After heading back south to have lunch again at Abe’s Barbecue at “The Crossroads” in Clarksdale, I lamely abandoned an attempt to visit Robert Johnson’s gravesite in order to make a campground before dark. Looking at a map while trying to drive, I lost control of my car west of Oxford, rolling it and totaling it. I escaped from the passenger side with a bruise, an abrasion and two scratches. Several good-hearted locals stopped to check on me, and a state trooper gave me a ride to a motel in Oxford with all of my gear intact.
Two days later found me in a rental car going north to Kentucky. Various friends were depending on me to arrive home with a few hams to split up, and I’d gone too far to return home empty-handed.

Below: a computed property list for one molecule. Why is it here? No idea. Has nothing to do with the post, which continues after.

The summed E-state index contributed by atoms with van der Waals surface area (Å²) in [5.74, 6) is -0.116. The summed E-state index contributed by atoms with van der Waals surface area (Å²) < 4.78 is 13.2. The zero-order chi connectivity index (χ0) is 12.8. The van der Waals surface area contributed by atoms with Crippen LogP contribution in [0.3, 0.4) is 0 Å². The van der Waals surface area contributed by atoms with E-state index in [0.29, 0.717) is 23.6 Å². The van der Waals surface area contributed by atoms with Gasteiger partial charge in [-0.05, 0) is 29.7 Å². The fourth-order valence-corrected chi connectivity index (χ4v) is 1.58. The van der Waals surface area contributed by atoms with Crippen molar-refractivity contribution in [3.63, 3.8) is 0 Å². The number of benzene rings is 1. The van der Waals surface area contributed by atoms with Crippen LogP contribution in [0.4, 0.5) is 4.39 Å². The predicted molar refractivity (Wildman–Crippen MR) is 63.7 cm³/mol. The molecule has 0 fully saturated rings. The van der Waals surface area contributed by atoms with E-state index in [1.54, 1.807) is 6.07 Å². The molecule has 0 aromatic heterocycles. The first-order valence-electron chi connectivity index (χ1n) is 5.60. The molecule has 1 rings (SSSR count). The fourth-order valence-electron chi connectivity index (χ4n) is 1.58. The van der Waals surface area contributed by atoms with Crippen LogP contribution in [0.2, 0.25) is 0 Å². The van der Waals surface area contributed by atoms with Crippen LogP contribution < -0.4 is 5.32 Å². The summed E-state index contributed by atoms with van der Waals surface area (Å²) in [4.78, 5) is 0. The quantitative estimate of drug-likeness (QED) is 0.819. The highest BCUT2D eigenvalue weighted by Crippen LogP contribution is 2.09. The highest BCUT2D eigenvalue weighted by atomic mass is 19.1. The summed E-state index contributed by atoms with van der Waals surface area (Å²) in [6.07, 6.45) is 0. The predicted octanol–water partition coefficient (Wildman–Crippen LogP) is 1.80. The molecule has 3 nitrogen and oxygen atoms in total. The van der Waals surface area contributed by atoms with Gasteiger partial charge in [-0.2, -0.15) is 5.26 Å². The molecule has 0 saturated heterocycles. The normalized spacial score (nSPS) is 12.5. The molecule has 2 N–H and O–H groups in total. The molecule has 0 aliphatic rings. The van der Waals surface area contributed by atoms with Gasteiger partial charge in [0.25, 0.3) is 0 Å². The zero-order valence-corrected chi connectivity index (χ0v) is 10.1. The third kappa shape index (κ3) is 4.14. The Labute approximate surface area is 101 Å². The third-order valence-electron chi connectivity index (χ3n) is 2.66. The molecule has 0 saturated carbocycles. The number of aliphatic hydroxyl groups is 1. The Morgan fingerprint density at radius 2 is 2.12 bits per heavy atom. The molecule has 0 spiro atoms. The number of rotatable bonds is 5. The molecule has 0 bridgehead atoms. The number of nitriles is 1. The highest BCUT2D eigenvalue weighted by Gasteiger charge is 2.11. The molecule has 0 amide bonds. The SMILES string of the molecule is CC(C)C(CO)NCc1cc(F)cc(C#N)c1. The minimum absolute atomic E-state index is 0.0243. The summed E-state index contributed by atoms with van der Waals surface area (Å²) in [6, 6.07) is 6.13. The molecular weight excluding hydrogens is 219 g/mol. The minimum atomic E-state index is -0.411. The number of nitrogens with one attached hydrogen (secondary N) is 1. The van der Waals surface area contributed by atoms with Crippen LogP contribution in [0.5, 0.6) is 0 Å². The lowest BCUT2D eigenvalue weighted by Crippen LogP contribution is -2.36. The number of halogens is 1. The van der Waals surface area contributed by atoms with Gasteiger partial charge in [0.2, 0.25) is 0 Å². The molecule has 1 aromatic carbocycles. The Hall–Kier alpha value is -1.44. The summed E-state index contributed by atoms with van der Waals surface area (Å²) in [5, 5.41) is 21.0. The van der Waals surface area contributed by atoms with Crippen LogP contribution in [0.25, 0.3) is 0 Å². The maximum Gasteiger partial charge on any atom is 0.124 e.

At the Ham Festival I bought two hams from Douglas Freeman. The next day I visited the residence of Charlie Bell Wadlington where I toured and photographed his curing sheds and bought yet another ham. I arrived home much poorer and without a car, but richer for the experience.
I can’t say I’d do it all over, but still I got some great photographs, excellent hams and a truckload of memories. Thank you No Depression, for “A Place To Be”, and another reason to be.
— Steve Vetter